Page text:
25 August, 2009

The importance of not overcooking your boiled eggs

Lots of great new posts to come, but first I thought I'd write about the incredible, edible egg so let's "get cracking":

A. Theme songs have been catchy for a long, long time. But then, I've also watched this like 20 times in a row trying to figure out what the heck the kids in the first scene are eating - I'm sure they didn't have french toast sticks back in 1980!

It all starts with my older son, whom I fear may turn into a peanut butter and jelly sandwich, or maybe just peanut butter. In my quest to provide a wholesome and diverse set of lunch options, I have hit the brick wall otherwise known as childhood creature of habit and it's only week 2.

Recently I've had a hankering for egg salad; it is yellow after all. That's it! I thought. Big CL loves eggs, ergo he will like egg salad. Wrong! Luckily, I like egg salad - someone has to eat that large batch I whipped up. In fact, I'm waiting right now for my bread to toast so I can enjoy a nice sandwich.

I've consulted several sources to find a delicioso recipe because, let's face it, there are some pretty bad egg salad sandwiches out there and it's hard to imagine something worse than runny or gray eggs on soggy bread... Joy Of Cooking doesn't cut it - I'm actually quite miffed that one of my most beloved books utterly fails in this regard. The Joy's recipe would be the most bland one ever if not for the pinch of curry powder it calls for... So, I'm still on the hunt for that kick-ass preparation.

Most standard recipes call for Dijon mustard, paprika, celery and/or lemon juice along with mayo and S&P to taste. I always use celery, mustard (either Dijon or mustard powder) and lemon juice but am on the lookout for suggestions. Some of the more intriguing additions I have come across (that go in the egg mix and not just separately in the sandwich):
curry powder
shredded carrot
chopped cucumber
minced/chopped red or green onion
pimento-stuffed green olives
hot peppers

The horseradish reminds me of wasabi, which reminds me of tamago sushi. I'll have to try a Japanese-inspired version using furikake or just roasted seaweed (nori). I have also seen in several places and came to this on my own, too, the substitution of sour cream or Greek yogurt for the mayonnaise - definitely two thumbs up for Greek yogurt here.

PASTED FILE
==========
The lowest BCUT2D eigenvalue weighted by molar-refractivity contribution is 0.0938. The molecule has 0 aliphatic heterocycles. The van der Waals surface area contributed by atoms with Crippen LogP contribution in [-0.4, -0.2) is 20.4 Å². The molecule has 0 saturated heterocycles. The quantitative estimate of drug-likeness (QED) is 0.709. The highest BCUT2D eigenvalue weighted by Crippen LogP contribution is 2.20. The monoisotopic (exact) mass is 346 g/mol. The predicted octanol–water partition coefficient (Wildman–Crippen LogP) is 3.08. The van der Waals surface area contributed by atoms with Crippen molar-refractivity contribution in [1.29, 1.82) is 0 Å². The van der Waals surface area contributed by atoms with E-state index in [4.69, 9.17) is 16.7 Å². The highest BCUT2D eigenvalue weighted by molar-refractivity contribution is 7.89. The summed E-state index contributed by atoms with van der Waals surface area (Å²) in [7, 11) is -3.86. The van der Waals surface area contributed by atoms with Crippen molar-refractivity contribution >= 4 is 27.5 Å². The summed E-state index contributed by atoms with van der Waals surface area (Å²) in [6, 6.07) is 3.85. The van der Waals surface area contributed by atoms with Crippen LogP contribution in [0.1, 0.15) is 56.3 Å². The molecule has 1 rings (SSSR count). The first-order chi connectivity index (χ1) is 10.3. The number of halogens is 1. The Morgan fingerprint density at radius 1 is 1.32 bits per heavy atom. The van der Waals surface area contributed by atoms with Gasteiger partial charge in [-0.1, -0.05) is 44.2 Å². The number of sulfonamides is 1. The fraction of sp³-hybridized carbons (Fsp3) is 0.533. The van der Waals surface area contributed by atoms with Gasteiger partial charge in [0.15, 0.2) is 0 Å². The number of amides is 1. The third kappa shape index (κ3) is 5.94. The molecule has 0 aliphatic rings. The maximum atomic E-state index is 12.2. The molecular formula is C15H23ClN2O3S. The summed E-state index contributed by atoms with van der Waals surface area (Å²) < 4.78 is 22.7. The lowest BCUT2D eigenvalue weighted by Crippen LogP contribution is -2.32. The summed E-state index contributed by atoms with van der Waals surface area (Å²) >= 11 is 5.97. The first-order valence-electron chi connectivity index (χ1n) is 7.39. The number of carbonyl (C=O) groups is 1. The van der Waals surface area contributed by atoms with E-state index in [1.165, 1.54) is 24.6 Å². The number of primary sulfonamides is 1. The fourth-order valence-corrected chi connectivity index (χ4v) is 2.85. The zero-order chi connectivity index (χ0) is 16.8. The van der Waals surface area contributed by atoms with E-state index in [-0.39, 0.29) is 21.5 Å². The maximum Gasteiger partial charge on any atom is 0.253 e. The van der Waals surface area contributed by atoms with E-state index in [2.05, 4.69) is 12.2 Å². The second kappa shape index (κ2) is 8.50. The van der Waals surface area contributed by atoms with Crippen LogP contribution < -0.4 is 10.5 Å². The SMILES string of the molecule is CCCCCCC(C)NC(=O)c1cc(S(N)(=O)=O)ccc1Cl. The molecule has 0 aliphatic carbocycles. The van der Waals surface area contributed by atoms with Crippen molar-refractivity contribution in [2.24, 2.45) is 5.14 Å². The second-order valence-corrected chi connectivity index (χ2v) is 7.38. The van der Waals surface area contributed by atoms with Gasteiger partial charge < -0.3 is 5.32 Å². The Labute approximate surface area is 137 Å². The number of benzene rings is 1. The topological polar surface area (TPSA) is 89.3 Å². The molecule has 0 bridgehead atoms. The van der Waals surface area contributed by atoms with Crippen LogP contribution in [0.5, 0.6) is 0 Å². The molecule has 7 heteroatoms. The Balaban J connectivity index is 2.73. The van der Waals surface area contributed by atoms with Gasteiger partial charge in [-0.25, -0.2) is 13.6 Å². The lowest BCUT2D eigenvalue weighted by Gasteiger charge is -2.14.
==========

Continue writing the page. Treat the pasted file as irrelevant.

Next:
A few little egg-cellent tricks I've picked up over the years that make all the difference:
  • Don't overcook your eggs unless you are serving Green Eggs and Ham. 8-10 minutes at a gentle boil is plenty (the moister the yolk, the less mayo you will need).
  • Place the eggs in the water when you set the pot on to boil and not after the water is boiling, or you risk cracking the shells. Better yet, use eggs at room temperature.
  • Dunk the eggs in an ice bath after removing from the water to stop the yolks cooking any further.
  • In terms of egg salad, toast your bread and it won't be soggy (especially if you are packing lunch for school or work).
While 80% of the egg salad sandwiches out there are horrid, a good egg salad on a pumpernickel bagel is very hard to beat, unless you add bacon and then it's game over.

05 August, 2009

Summer bliss

I love Jamba Juice. Actually, I love most kinds of all-fruit smoothies.

A creature of habit, I usually get the 16-ounce Mega Mango or just make my own (see below).

So what could be better than a buy-one-get-one-free offer during the peak of summer? Go to SummerBlissIsBack.com and print. But hurry, offer only good thru August 9!

My DIY Kick-A$$ Smoothie
4-6 frozen strawberries
1/2 cup frozen mango chunks
4 heaping spoonfuls of plain, nonfat yogurt
1 banana
2 T flax meal
1 scoop protein powder
Blend on high with milk or a juice (I like orange) of your choice to desired thickness

29 July, 2009

Are you there, God? It's me, [name]

I was checking my blog stats over the past month, and whoa! My visits and page views are increasing though still meager. But the overall trend is increasing!

Since none of you leave comments, I'm curious - are you lurkers or do I know you? I'm pretty confident most of you must be acquaintances, friends or family since I really haven't done any blog promotion of any kind.

So, I hope you'll indulge this little request - please post a comment upon reading this. Share your favorite movie quote, tell me your favorite book, discuss this article on Mourning the Death of Handwriting, heck, simply say "I'm here!"

Thanks! And stay tuned for more chunkiness and August grab bag...

28 July, 2009

More on the U.S. rate of C-sections

Now I'm just fired up.

Based on the complexity of childbirth and cesarean sections in this country and my hesitation to throw the kitchen sink in the previous post, here is some additional information on C-sections in the United States that may be helpful for first-time moms or others considering/anticipating additional children.

First, I freely admit my bias, as previously stated, that pregnancy and childbirth are natural processes that require minimal-to-no medical intervention in most cases, but I have attempted to provide good representation of the facts.

According to the American College of Obstetricians and Gynecologists, the reasons for a C-section include multiple births, failure of labor to progress, concern for the baby, a problem with the placenta, or a previous delivery by C-section.